Featured image by Rod Waddington
Most people heading to Kilimanjaro National Park are going there to climb the mountain, and so game spotting isn’t the major focus. There certainly are many fascinating and sometimes rare animals on Kilimanjaro, and we introduce you to them below.
But it’s worth noting that if you want to see large African mammals like the Big Five, we recommend going on a Tanzania safari in one of the other major national parks (like Ngorongoro or Serengeti). There you’re likely to see large herds, predators aplenty, and even the Great Wildlife Migration.
A wonderful diversity of animals
All that said, we do encourage you to keep your eyes wide open on your trek up and down Kilimanjaro. There are many wonderful animals (and birds) to be seen, especially on the fertile lower slopes. And you should be on the lookout both during the day and at night – there are some unusual nocturnal animals going about their business too.
The rainforest zone in particular is inhabited by some very unusual animals, like the black-and-white colobus monkey, shown in the featured image above.
So what are the animals on Kilimanjaro? Which route is the best for animal spotting? And where exactly should you be looking for them? We answer these questions and more below …
- Animals on Kilimanjaro
- The best Kilimanjaro routes for seeing animals
- Kilimanjaro birds
- Ways to see the animals on Kilimanjaro
Animals on Kilimanjaro
As discussed in Mount Kilimanjaro climate, there are five distinct zones to Kilimanjaro:
- cultivated zone (800 m to 1,800 m)
- rainforest zone (1,800 m to 2,800 m)
- Afro-alpine moorland zone (2,800 m to 4,000 m)
- alpine desert zone (4,000 m to 5,000 m)
- arctic zone (above 5,000 m)
You can naturally expect to see different animals in the different climate zones of the mountain. But it’s worth noting that while the lower zones of Kilimanjaro National Park boast a diversity of animals, many are very hard to spot. And anyone heading there to climb the mountain will start at an elevation above many of the larger animals.
So as mentioned earlier, you shouldn’t think of a Kilimanjaro climb as a type of African safari. Rather, Kilimanjaro climbers see some exciting and unusual animals en route as a bonus to the adventure of the climb. Besides, one of the very best ways to reward all your hard work and sweat (and perhaps even tears) in summiting in Kilimanjaro is to go on an epic Tanzania safari afterwards!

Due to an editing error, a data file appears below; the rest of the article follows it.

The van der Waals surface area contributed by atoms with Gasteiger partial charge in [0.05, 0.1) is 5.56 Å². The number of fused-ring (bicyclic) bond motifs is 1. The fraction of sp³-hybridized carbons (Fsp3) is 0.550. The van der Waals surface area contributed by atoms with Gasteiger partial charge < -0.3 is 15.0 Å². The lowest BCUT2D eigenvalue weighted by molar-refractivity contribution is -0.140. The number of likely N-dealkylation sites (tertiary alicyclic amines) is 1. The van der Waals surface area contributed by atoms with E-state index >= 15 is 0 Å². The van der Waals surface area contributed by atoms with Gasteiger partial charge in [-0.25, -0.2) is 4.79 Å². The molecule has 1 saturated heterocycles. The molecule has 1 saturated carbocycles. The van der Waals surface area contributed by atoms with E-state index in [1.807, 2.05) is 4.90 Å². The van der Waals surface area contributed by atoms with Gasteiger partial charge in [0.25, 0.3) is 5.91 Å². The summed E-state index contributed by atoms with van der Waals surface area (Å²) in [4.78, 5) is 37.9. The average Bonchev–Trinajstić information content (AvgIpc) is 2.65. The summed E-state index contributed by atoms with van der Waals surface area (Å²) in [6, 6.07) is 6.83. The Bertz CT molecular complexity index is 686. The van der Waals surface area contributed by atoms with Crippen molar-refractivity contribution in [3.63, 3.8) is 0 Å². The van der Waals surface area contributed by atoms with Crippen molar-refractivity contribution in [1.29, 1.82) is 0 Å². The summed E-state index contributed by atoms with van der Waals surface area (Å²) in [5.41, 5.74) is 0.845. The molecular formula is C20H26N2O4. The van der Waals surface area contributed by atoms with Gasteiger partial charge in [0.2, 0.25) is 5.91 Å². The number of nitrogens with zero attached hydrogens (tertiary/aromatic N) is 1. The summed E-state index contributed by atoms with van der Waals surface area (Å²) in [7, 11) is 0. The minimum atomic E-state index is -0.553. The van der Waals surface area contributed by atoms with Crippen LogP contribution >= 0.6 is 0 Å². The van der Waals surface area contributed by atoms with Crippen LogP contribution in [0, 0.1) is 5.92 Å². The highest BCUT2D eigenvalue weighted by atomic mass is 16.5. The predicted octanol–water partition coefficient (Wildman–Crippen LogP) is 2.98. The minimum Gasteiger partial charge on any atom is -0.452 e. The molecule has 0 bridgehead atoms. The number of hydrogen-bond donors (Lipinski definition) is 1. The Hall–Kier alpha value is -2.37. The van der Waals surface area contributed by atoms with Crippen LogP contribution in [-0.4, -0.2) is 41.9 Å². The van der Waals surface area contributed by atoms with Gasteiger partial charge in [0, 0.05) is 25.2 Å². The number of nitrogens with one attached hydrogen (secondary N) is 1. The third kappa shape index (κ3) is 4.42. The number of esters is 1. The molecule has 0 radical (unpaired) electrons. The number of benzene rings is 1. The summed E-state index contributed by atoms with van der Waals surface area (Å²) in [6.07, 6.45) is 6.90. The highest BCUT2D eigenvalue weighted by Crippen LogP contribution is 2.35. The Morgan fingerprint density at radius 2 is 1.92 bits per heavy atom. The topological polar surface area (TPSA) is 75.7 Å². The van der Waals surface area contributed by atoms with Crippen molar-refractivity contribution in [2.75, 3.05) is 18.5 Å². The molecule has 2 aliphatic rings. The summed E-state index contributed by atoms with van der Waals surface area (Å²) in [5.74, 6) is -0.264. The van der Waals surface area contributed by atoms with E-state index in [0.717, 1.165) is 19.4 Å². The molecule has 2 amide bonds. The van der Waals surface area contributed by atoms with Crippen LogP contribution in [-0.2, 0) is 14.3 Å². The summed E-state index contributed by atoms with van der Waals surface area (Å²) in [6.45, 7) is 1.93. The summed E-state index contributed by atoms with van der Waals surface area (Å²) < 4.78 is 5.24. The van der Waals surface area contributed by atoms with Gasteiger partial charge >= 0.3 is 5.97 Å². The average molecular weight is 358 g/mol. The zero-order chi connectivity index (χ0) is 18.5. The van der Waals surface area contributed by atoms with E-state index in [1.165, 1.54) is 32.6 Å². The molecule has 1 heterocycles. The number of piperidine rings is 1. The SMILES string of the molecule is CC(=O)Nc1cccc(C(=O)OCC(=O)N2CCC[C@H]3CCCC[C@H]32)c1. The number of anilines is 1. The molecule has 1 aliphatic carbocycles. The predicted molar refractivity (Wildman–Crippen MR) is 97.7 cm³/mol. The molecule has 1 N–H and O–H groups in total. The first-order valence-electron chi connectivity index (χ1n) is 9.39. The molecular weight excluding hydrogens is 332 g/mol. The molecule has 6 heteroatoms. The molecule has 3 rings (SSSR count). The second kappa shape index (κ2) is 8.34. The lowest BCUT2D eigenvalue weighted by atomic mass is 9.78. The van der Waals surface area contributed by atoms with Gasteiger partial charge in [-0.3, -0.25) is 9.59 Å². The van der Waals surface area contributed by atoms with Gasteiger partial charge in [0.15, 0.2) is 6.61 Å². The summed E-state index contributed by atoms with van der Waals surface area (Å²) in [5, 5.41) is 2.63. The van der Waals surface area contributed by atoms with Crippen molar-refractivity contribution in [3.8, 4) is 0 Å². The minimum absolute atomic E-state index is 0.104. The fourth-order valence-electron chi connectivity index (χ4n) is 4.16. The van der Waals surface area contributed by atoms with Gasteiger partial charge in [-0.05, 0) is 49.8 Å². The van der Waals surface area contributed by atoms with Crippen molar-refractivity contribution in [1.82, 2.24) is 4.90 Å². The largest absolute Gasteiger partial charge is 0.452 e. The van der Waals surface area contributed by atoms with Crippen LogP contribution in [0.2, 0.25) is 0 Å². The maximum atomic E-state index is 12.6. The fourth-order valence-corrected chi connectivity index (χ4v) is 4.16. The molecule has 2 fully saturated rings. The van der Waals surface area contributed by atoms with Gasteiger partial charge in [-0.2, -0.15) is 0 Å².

With that said, let’s chat about the many animals you can find on Mt Kilimanjaro, as well as inside of Kilimanjaro National Park.
Mammals on Kilimanjaro
Some of the animals inside Kilimanjaro National Park are:
- Cape buffaloes
- black rhinos
- honey badgers
- tree hyraxes
- bush babies
Elephants, Cape buffaloes, leopards and black rhinos are members of the Big Five. Black rhinos are highly endangered, and there aren’t many African nations where you can see them – Tanzania being one of the few. The larger animals stick mostly to the lower slopes of Kilimanjaro, which means you won’t encounter them around camp – thankfully! While they sometimes enter the forest, or even go higher, it’s unlikely you’ll spot them. You’re more likely to see their spoors.
It’s the smaller animals like monkeys that you’ll be looking for during your trek.
Honey badgers are incredibly ferocious and fearless carnivores, and you should count yourself lucky they don’t hang around the Kilimanjaro climbing routes!
Old World monkeys
One of the animal types you are likely to see on a Kilimanjaro climb are monkeys. Old World monkeys abound in Kilimanjaro’s rainforest belt, and many enjoy a sighting or two on their trek.